Intestinal Alkaline Phosphatase Attenuates Alcohol-Induced Hepatosteatosis in Mice.
Background and aims
Bacterially derived factors from the gut play a major role in the activation of inflammatory pathways in the liver and in the pathogenesis of alcoholic liver disease. The intestinal brush-border enzyme intestinal alkaline phosphatase (IAP) detoxifies a variety of bacterial pro-inflammatory factors and also functions to preserve gut barrier function. The aim of this study was to investigate whether oral IAP supplementation could protect against alcohol-induced liver disease.
Mice underwent acute binge or chronic ethanol exposure to induce alcoholic liver injury and steatosis ± IAP supplementation. Liver tissue was assessed for biochemical, inflammatory, and histopathological changes. An ex vivo co-culture system was used to examine the effects of alcohol and IAP treatment in regard to the activation of hepatic stellate cells and their role in the development of alcoholic liver disease.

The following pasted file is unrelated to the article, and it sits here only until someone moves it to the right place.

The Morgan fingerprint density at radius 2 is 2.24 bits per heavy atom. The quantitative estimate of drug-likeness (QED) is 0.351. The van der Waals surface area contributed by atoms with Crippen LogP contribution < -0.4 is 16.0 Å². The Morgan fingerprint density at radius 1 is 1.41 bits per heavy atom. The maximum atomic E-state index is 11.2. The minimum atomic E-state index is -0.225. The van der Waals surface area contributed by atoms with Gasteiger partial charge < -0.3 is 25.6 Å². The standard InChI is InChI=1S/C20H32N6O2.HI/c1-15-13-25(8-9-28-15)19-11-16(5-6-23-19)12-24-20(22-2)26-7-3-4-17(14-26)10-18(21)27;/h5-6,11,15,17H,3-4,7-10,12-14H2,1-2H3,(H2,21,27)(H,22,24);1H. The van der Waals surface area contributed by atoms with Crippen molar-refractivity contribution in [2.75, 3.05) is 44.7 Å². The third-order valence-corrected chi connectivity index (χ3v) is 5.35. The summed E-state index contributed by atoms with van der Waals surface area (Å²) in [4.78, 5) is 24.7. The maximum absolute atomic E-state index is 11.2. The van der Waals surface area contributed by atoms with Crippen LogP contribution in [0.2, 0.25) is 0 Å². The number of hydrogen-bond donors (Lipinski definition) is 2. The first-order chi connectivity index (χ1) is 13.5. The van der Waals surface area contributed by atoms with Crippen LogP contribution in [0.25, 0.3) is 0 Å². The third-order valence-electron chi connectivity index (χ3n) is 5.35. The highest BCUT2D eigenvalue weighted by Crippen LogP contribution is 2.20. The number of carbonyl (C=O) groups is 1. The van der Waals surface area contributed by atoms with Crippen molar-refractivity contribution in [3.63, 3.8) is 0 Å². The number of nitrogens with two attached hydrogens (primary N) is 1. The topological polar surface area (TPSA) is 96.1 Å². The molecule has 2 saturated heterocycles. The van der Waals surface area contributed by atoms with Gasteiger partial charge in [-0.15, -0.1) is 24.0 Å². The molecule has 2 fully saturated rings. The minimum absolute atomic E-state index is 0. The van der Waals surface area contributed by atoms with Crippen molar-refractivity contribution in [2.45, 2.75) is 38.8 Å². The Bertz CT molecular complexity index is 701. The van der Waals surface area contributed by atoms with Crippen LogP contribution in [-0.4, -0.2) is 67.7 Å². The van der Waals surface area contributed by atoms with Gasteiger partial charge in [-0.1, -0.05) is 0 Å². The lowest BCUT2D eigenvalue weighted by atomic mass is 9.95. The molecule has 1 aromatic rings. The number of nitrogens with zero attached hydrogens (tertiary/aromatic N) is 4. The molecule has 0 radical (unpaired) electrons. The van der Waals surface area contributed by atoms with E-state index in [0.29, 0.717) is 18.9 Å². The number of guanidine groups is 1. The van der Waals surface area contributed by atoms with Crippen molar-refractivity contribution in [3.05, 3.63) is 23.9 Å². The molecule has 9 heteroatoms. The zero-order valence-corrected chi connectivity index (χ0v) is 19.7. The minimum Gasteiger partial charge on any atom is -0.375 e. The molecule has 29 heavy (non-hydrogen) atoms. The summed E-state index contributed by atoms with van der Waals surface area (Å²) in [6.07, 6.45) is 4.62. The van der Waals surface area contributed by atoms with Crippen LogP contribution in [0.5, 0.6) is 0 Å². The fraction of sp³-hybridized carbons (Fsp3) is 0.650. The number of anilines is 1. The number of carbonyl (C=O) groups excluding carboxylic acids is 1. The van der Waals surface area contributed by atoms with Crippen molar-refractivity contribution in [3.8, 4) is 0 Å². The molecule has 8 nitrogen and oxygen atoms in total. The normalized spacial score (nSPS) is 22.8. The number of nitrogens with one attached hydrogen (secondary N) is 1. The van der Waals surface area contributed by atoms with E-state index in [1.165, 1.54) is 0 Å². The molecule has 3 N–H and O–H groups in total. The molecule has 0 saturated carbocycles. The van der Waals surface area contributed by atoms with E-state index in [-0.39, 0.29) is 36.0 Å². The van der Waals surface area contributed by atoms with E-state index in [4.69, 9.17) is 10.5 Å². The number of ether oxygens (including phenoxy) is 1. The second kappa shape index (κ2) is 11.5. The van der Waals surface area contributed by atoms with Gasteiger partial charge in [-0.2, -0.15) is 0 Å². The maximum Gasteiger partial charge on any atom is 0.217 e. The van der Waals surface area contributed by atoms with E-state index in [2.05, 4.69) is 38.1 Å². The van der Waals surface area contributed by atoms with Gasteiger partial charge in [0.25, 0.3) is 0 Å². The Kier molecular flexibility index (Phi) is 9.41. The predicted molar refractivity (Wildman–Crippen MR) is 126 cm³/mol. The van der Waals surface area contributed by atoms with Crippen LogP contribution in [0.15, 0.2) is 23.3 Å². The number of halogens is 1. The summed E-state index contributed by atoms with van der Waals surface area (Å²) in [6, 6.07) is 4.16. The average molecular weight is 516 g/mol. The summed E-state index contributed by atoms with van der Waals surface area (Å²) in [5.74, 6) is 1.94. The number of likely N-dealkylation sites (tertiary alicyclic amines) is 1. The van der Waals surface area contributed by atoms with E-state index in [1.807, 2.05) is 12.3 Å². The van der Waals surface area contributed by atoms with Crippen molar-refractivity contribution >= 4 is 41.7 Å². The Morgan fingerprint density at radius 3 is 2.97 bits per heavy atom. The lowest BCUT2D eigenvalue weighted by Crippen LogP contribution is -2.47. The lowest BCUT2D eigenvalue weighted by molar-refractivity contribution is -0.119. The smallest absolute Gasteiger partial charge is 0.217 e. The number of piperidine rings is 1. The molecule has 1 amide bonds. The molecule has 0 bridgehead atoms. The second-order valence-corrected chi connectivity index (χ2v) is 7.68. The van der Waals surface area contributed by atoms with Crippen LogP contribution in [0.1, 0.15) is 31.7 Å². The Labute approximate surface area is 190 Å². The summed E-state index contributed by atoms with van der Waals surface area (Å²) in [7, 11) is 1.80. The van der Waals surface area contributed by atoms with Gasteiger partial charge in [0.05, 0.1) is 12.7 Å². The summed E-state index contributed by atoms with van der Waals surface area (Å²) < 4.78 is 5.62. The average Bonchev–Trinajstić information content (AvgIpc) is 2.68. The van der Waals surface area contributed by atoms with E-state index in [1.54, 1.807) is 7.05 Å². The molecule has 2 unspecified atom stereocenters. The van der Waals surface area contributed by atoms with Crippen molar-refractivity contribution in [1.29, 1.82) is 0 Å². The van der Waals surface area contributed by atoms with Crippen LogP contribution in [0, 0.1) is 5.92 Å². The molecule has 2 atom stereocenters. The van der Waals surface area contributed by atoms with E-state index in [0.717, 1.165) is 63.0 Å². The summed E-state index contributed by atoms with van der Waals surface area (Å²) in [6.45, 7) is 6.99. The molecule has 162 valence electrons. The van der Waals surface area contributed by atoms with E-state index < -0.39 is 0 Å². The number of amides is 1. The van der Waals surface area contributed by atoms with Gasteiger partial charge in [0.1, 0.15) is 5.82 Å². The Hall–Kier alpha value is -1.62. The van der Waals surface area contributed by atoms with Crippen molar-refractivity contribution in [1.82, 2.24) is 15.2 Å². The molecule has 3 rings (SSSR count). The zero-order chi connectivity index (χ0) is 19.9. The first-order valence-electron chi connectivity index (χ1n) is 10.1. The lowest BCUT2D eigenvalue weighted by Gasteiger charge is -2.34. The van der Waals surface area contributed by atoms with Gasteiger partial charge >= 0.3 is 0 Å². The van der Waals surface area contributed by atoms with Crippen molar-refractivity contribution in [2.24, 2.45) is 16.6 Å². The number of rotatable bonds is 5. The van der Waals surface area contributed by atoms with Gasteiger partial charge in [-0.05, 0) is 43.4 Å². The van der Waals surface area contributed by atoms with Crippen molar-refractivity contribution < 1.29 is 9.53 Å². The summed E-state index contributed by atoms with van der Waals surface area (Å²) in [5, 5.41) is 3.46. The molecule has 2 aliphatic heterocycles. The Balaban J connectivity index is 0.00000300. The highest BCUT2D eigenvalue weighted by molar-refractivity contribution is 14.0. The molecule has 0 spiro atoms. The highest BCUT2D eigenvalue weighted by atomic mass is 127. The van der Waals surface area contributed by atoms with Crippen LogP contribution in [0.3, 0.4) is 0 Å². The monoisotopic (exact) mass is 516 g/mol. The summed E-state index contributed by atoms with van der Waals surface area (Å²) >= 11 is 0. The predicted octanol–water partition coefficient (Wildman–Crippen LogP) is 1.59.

Pretreatment with IAP resulted in significantly lower serum alanine aminotransferase compared to the ethanol alone group in the acute binge model. IAP treatment attenuated the development of alcohol-induced fatty liver, lowered hepatic pro-inflammatory cytokine and serum LPS levels, and prevented alcohol-induced gut barrier dysfunction. Finally, IAP ameliorated the activation of hepatic stellate cells and prevented their lipogenic effect on hepatocytes.
IAP treatment protected mice from alcohol-induced hepatotoxicity and steatosis. Oral IAP supplementation could represent a novel therapy to prevent alcoholic-related liver disease in humans.
Hamarneh, SR; Kim, B-M; Kaliannan, K; Morrison, SA; Tantillo, TJ; Tao, Q; Mohamed, MMR; Ramirez, JM; Karas, A; Liu, W; Hu, D; Teshager, A; Gul, SS; Economopoulos, KP; Bhan, AK; Malo, MS; Choi, MY; Hodin, RA
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